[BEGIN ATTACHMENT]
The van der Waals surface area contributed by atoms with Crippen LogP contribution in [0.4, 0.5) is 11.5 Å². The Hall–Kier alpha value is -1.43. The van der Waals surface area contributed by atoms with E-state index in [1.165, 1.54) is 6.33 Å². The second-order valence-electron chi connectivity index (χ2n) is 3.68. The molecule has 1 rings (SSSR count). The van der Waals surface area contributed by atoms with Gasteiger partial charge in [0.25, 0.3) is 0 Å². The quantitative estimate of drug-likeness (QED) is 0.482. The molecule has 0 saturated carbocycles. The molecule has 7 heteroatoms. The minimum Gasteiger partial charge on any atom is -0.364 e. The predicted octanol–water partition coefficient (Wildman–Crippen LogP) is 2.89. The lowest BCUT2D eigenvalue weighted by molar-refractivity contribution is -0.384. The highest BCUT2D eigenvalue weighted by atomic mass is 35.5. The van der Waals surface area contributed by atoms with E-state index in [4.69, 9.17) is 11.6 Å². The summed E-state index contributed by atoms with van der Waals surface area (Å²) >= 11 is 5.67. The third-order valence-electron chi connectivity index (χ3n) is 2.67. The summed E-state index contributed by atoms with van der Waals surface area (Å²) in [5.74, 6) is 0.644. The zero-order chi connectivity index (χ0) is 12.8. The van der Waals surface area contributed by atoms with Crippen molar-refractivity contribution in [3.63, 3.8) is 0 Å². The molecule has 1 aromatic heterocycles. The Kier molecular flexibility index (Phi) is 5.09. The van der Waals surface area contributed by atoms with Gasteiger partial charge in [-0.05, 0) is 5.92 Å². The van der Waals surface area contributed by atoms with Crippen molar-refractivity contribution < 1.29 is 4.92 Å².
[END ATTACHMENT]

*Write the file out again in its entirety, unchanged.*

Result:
The van der Waals surface area contributed by atoms with Crippen LogP contribution in [0.4, 0.5) is 11.5 Å². The Hall–Kier alpha value is -1.43. The van der Waals surface area contributed by atoms with E-state index in [1.165, 1.54) is 6.33 Å². The second-order valence-electron chi connectivity index (χ2n) is 3.68. The molecule has 1 rings (SSSR count). The van der Waals surface area contributed by atoms with Gasteiger partial charge in [0.25, 0.3) is 0 Å². The quantitative estimate of drug-likeness (QED) is 0.482. The molecule has 0 saturated carbocycles. The molecule has 7 heteroatoms. The minimum Gasteiger partial charge on any atom is -0.364 e. The predicted octanol–water partition coefficient (Wildman–Crippen LogP) is 2.89. The lowest BCUT2D eigenvalue weighted by molar-refractivity contribution is -0.384. The highest BCUT2D eigenvalue weighted by atomic mass is 35.5. The van der Waals surface area contributed by atoms with E-state index in [4.69, 9.17) is 11.6 Å². The summed E-state index contributed by atoms with van der Waals surface area (Å²) >= 11 is 5.67. The third-order valence-electron chi connectivity index (χ3n) is 2.67. The summed E-state index contributed by atoms with van der Waals surface area (Å²) in [5.74, 6) is 0.644. The zero-order chi connectivity index (χ0) is 12.8. The van der Waals surface area contributed by atoms with Crippen molar-refractivity contribution in [3.63, 3.8) is 0 Å². The molecule has 1 aromatic heterocycles. The Kier molecular flexibility index (Phi) is 5.09. The van der Waals surface area contributed by atoms with Gasteiger partial charge in [-0.05, 0) is 5.92 Å². The van der Waals surface area contributed by atoms with Crippen molar-refractivity contribution < 1.29 is 4.92 Å².